Gum disease is without a doubt one of the most frustrating oral problems that many people are faced with. You most likely have already been given a strategy to handle your gum disease, but what if there were other options out there as well to help treat gum disease? What if the other option was exercise?
We checked in with the team at Dentistry on Lakeshore in Mississauga to get to the bottom of the treatment of gum disease.
As we begin, let’s take a look at what gum disease is. Periodontal (gum) disease is normally caused by plaque, the sticky film of bacteria that forms on your teeth, and the calculus (hard plaque) that will build up under the gum line over time, leaving you with a high risk of gum disease. When plaque is not eliminated from teeth, it can trap bacteria, leaving you with irritation, inflammation, and disease.
The issue with gum disease is that the bacteria will travel down the roots of your teeth, making their placement within your jaw weaker and eventually, you will lose them. In fact, gum disease is the leading cause of tooth loss. The disease itself is often attributed to lifestyle choices.
Researchers from the Third National Health and Nutrition Examination Survey (NHANES III) conducted a long-term national health survey. This survey discovered that adults who follow the government’s recommendations on health and exercise were far less likely to develop periodontal (gum) disease.
The study included both non-smokers and smokers who exercised regularly for five days a week for nearly 10 years.
After the conclusion of the 10-year study, researchers found that participants had a significantly lower risk for periodontal disease than the average person. Non-smokers demonstrated a 55 percent lower risk for periodontal problems while former smokers had a 75 percent lower risk for developing periodontal disease. Meanwhile, active smokers showed no improvement with exercise, but this is most likely because smoking is a large contributor to periodontal disease.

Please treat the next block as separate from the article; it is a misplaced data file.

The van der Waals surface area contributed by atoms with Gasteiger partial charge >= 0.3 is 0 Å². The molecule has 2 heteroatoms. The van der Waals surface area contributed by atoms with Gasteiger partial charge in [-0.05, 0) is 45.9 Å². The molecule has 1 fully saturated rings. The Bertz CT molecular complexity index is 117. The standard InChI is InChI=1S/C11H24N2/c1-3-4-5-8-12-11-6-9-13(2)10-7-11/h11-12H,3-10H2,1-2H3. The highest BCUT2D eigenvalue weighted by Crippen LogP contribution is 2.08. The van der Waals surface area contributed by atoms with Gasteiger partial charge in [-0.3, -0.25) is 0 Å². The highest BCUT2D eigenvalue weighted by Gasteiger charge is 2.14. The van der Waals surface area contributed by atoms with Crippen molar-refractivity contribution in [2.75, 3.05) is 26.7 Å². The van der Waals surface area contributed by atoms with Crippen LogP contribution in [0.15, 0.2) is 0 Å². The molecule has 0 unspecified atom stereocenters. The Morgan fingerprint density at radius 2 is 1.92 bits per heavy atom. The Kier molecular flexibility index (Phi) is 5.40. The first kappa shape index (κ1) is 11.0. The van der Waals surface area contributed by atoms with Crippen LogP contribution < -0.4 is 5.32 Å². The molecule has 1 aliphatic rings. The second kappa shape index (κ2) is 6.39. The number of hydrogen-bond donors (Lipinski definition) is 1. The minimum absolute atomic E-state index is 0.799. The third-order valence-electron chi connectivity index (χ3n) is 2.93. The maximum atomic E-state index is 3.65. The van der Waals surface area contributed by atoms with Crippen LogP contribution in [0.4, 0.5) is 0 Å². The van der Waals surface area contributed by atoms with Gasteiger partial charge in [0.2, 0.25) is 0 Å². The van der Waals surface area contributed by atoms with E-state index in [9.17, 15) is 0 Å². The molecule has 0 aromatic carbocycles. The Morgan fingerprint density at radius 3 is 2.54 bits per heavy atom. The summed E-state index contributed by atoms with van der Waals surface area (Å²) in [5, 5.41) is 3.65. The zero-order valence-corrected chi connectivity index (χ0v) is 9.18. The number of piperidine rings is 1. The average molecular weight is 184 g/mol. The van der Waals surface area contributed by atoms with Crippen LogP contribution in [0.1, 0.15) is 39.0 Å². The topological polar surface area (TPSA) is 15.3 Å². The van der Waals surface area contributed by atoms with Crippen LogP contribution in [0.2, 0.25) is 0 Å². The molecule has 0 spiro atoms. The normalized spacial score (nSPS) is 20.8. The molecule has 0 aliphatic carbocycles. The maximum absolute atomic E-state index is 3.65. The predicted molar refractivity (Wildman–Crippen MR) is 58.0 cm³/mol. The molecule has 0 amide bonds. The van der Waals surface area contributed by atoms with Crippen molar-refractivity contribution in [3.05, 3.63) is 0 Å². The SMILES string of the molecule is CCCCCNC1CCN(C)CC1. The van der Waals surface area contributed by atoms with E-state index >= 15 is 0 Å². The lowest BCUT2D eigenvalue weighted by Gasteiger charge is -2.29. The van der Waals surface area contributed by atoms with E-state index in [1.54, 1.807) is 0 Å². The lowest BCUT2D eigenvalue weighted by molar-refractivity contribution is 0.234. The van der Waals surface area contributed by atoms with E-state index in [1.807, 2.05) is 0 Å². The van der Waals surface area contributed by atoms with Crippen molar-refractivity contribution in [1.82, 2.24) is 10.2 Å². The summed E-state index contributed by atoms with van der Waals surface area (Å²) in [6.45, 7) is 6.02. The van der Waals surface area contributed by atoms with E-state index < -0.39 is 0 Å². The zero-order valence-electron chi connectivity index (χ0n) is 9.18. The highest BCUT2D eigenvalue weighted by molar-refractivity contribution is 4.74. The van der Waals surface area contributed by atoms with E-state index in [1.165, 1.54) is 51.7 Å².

If the more active participants had a lower rate of developing periodontal diseases, we have to ask, what is it about exercise that kept periodontal disease at bay? Well, periodontal disease thrives off of being left to its own devices. But if your heart is pumping enough warm blood and oxygen throughout your body, your mouth will also receive more oxygen and circulation. This can help keep the bacteria far away from the healthy teeth.
Another factor to consider is that healthy habits create more healthy habits. When you begin to exercise, you will most likely scrutinize what you have been eating. Food is a huge contributor to the state of your teeth and oral health, so eating better so you can exercise better will also help keep gum disease far away from you. Exercise is so good for your body. It doesn’t need to be anything specific, but just get your heart rate up and going and keep your body moving.
If you are serious about keeping gum disease far away from you, you should make sure that not only are you eating well and exercising, but that you are also making a good effort to take care of your teeth. Flossing your teeth daily and brushing them twice a day are both ways to help remove the bacteria-filled plaque that can lead to more serious complications. Also make sure that you are paying a visit to your dental hygienist at least twice a year to ensure that your teeth are staying healthy.